6. Settling for “Plan B”

Plan B is the plan that you were told you should have to “fall back on,” especially if you have chosen a career in the arts. I don’t know where this idiocy came from because when you look at it, there is art all around you. There are movies and films and music everywhere. It stands to reason that someone somewhere is paying for it.

If you have a passion for something other than a “real job” go for it! Find those who are successful and find out what they did to be successful, and then do that! It really is that simple. There are steps to success in any field and most people who are successful in their fields are willing to help an enthusiastic person find their way. Find out the steps that lead to success and take them.

7. Not keeping your focus.

It is so easy to get distracted in this day and age. Everywhere people and various media outlets are desperately trying to get your attention. A lot of what they are pumping out is really interesting too!

More than ever we have to manage our distractions and be ruthless about not allowing them to take over. Schedule your time for the things you know are distracting but do not lead to your goal. You don’t have to give up your favorite distractions but you do need to manage them and keep them from eating all your time and energy.

8. Failing to write out the steps you need to take daily to move forward toward your goal.

This is so important, and it ties in nicely with my last point. Distractions can easily creep in when you don’t have a clear idea of what you need to actually do to move forward.

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In my line of work, I have so many projects and I love taking on more. If I don’t write down a “battle plan” of the things I need to get accomplished every day, I can pretty much call that day wasted. I will get up and fog around the house doing nothing of value until I realize that it is time for my afternoon appointments.

If I have a battle plan or a “To Do” list, not only do I get more done, but I can look at it at the end of the day and see how productive I was. This aids morale because you are as happy as you are productive in life. When you see that you have gotten a lot done, you are a lot more motivated to do more.

9. Underestimating the amount of effort required to achieve your goal.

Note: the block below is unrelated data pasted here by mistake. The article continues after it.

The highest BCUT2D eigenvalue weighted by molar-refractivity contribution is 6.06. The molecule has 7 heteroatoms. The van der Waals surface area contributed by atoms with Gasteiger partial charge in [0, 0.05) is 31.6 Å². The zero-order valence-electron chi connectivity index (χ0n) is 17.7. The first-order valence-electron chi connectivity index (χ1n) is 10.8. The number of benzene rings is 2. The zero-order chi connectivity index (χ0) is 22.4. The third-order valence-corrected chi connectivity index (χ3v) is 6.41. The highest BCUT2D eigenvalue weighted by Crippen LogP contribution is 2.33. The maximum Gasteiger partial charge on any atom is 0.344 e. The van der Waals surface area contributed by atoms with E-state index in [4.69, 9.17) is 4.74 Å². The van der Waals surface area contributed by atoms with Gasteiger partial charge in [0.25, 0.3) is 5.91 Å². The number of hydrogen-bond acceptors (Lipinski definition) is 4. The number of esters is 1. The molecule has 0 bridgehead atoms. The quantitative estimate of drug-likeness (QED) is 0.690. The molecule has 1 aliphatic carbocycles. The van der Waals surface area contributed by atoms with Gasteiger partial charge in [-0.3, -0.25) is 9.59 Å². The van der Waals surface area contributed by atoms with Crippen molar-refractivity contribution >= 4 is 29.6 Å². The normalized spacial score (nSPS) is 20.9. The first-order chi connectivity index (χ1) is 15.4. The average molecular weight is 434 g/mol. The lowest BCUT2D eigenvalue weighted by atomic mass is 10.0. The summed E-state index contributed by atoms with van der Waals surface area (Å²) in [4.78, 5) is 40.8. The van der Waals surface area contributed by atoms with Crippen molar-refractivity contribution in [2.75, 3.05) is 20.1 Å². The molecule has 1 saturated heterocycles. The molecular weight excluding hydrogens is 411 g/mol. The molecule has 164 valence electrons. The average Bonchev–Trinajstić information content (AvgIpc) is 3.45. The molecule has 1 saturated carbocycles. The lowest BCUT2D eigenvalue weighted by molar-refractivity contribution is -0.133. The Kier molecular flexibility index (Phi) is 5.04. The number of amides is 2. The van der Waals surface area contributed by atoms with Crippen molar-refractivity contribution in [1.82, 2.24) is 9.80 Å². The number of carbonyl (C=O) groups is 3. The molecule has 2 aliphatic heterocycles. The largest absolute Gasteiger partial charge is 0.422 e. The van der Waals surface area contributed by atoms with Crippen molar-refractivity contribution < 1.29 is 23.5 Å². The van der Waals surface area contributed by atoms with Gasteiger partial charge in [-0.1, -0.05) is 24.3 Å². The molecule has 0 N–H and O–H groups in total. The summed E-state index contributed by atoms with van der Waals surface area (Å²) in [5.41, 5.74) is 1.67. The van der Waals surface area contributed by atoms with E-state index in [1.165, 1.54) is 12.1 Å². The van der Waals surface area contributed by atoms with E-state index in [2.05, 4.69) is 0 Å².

It is sometimes very difficult to know how much effort you need to expend to really get moving on a path toward success. In that case, it is safer to overestimate than underestimate. Assume that you will be working your buns off. If that large of an effort is not required, it will be a pleasant surprise. If it is, you will be ready.

Any goal that you are going after will require effort and in most cases, lots of it. If you are ready for it and willing to expend your effort smartly, you will succeed.

10. Thinking that someone else’s definition of success will work for you.

At the beginning of my post, I gave you two definitions of “Success,” but there is another definition that is infinitely more important‒your own, personal definition of success. Sit down and write it out exactly. What does success mean to you? Without a clear idea of what you are going after you will not be able to reach it. If you know exactly what you want, you will know with each and every action you take whether or not it is taking you closer to your goal.

Once you do that, look at the traps and make sure you are not falling into them. They can be insidious, meaning they can sneak up on you. Be aware and keep a copy of this article in hand and refer to it every so often.

Write me and let me know how it is going. You can put your note or questions in the comments section and I will respond.

Good luck!

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Chris Ellis

Successful Author, Life Coach and Musician

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Last Updated on March 23, 2021

Manage Your Energy so You Can Manage Your Time

Manage Your Energy so You Can Manage Your Time

One of the greatest ironies of this age is that while various gadgets like smartphones and netbooks allow you to multitask, it seems that you never manage to get things done. You are caught in the busyness trap. There’s just too much work to do in one day that sometimes you end up exhausted with half-finished tasks.

The problem lies in how to keep our energy level high to ensure that you finish at least one of your most important tasks for the day. There’s just not enough hours in a day and it’s not possible to be productive the whole time.